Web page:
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A plurality of Virginia voters — including a large majority of black voters — believe that Democratic Virginia Gov. Ralph Northam should not resign in the aftermath of a blackface scandal that has thrown the state government into disarray.
A Quinnipiac University poll released Wednesday showed that 48 percent of Virginia voters said Northam should not resign over the scandal involving a blackface photo on his medical school yearbook page, while 42 percent said he should.
Among black voters, 56 percent said Northam should remain in office while 31 percent said he should step down. White voters were evenly split on the issue, with 46 percent for each option. A substantially larger number of Virginians said Northam should not be impeached, with 65 percent opposing that option and 26 percent in favor.
Virginians gave Northam a negative approval rating, with 39 percent saying they approved of the way he's handling his job as governor to 44 percent who disapproved. Among black voters, 49 percent said they approved of the job Northam is doing while just 24 percent said they did not.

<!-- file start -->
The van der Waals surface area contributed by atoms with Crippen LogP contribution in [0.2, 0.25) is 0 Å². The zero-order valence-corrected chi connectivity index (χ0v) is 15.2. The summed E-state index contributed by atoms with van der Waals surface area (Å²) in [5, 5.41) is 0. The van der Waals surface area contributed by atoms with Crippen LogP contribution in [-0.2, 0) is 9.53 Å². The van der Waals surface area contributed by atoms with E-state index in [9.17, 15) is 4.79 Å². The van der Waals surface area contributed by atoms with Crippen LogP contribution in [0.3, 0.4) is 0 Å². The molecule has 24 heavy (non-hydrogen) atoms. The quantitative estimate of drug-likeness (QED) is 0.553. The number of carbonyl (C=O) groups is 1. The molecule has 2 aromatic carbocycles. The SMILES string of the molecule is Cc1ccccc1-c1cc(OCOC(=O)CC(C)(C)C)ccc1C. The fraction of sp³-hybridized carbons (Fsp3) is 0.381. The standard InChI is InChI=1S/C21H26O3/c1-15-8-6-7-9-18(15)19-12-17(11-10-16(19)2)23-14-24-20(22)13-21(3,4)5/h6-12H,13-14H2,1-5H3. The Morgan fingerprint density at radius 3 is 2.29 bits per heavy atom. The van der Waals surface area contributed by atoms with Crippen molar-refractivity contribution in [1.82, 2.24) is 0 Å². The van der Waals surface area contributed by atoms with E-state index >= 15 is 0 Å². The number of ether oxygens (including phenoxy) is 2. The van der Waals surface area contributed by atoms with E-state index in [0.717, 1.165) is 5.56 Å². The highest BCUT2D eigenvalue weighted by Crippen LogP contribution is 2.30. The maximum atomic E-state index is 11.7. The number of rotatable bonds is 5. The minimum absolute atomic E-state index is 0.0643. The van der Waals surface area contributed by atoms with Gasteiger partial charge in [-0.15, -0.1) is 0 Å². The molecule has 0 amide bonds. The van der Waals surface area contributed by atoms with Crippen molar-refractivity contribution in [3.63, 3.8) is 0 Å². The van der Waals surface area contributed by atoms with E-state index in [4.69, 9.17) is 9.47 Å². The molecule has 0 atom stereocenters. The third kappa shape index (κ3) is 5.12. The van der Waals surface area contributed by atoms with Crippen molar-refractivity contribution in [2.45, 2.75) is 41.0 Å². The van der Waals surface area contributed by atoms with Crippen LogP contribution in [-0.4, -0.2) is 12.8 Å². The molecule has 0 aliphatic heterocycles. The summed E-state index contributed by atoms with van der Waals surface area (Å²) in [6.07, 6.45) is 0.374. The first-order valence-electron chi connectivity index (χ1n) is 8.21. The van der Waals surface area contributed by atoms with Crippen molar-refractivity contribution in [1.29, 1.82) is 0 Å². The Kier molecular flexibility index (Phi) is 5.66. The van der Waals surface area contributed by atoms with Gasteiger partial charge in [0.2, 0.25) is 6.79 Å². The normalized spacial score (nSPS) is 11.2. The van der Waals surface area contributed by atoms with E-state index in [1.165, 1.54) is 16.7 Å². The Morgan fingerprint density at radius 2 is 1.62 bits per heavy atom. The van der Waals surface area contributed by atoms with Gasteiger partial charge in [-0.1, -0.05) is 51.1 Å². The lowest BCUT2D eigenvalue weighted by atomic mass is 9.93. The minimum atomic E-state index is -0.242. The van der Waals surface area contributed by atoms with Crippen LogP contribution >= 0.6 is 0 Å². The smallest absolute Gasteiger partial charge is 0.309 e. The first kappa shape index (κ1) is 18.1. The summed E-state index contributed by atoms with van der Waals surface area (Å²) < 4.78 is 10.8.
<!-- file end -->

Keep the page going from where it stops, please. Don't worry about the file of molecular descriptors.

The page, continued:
Earlier this month, it was revealed that Northam's 1984 medical school yearbook page shows a photo of a person in blackface and another wearing Ku Klux Klan robes. He initially apologized for the photo, but a day later said he wasn't in it. However, he admitted to once wearing blackface as part of a Michael Jackson costume for a dance competition the same year the yearbook was published.
He has since said he would not resign, instead looking to "heal" the state.
Soon after, two women alleged that Lt. Gov. Justin Fairfax — a Democrat next in line to the governorship — sexually assaulted them more than a decade ago. Fairfax has emphatically denied the allegations and said he will not resign.
Additionally, state Attorney General Mark Herring — also a Democrat and who follows Fairfax in the line of succession — later admitted that he, too, once wore blackface as a 19-year-old. Herring initially called on Northam to resign before making that admission, which included a profuse apology.
The Quinnipiac poll showed an even split — 36 percent for and 36 percent against — on the question of whether Fairfax should resign. A majority, 54 percent to 24 percent, said he should not be impeached. The poll also found that a majority of Virginians said Herring should not resign (54 percent) or be impeached (63 percent).
Meanwhile, a poll released by the University of Virginia's Center for Politics on Wednesday had similar findings. On Northam, just 31 percent of respondents said he should step down, while 43 percent were against that. And just 21 percent of respondents said Northam should be impeached over the scandal.
Quinnipiac University surveyed 1,150 Virginia voters from Feb. 14 to 18 for poll, which has a margin of error of plus or minus 4.2 percentage points.